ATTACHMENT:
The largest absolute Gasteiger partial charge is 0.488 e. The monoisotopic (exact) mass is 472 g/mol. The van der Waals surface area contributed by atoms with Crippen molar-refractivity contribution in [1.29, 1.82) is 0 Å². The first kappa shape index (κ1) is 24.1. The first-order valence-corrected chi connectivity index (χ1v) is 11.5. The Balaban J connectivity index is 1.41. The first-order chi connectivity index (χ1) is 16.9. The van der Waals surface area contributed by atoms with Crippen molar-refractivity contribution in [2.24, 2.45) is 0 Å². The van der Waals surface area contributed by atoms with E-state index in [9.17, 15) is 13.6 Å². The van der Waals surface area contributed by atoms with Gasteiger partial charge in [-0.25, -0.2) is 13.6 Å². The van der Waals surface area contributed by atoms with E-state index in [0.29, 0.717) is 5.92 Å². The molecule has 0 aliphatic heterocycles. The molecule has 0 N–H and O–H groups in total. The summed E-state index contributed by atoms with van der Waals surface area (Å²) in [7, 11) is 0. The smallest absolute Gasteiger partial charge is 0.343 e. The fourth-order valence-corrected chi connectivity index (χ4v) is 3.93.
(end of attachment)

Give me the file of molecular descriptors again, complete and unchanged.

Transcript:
The largest absolute Gasteiger partial charge is 0.488 e. The monoisotopic (exact) mass is 472 g/mol. The van der Waals surface area contributed by atoms with Crippen molar-refractivity contribution in [1.29, 1.82) is 0 Å². The first kappa shape index (κ1) is 24.1. The first-order valence-corrected chi connectivity index (χ1v) is 11.5. The Balaban J connectivity index is 1.41. The first-order chi connectivity index (χ1) is 16.9. The van der Waals surface area contributed by atoms with Crippen molar-refractivity contribution in [2.24, 2.45) is 0 Å². The van der Waals surface area contributed by atoms with E-state index in [9.17, 15) is 13.6 Å². The van der Waals surface area contributed by atoms with Gasteiger partial charge in [-0.25, -0.2) is 13.6 Å². The van der Waals surface area contributed by atoms with E-state index in [0.29, 0.717) is 5.92 Å². The molecule has 0 aliphatic heterocycles. The molecule has 0 N–H and O–H groups in total. The summed E-state index contributed by atoms with van der Waals surface area (Å²) in [7, 11) is 0. The smallest absolute Gasteiger partial charge is 0.343 e. The fourth-order valence-corrected chi connectivity index (χ4v) is 3.93.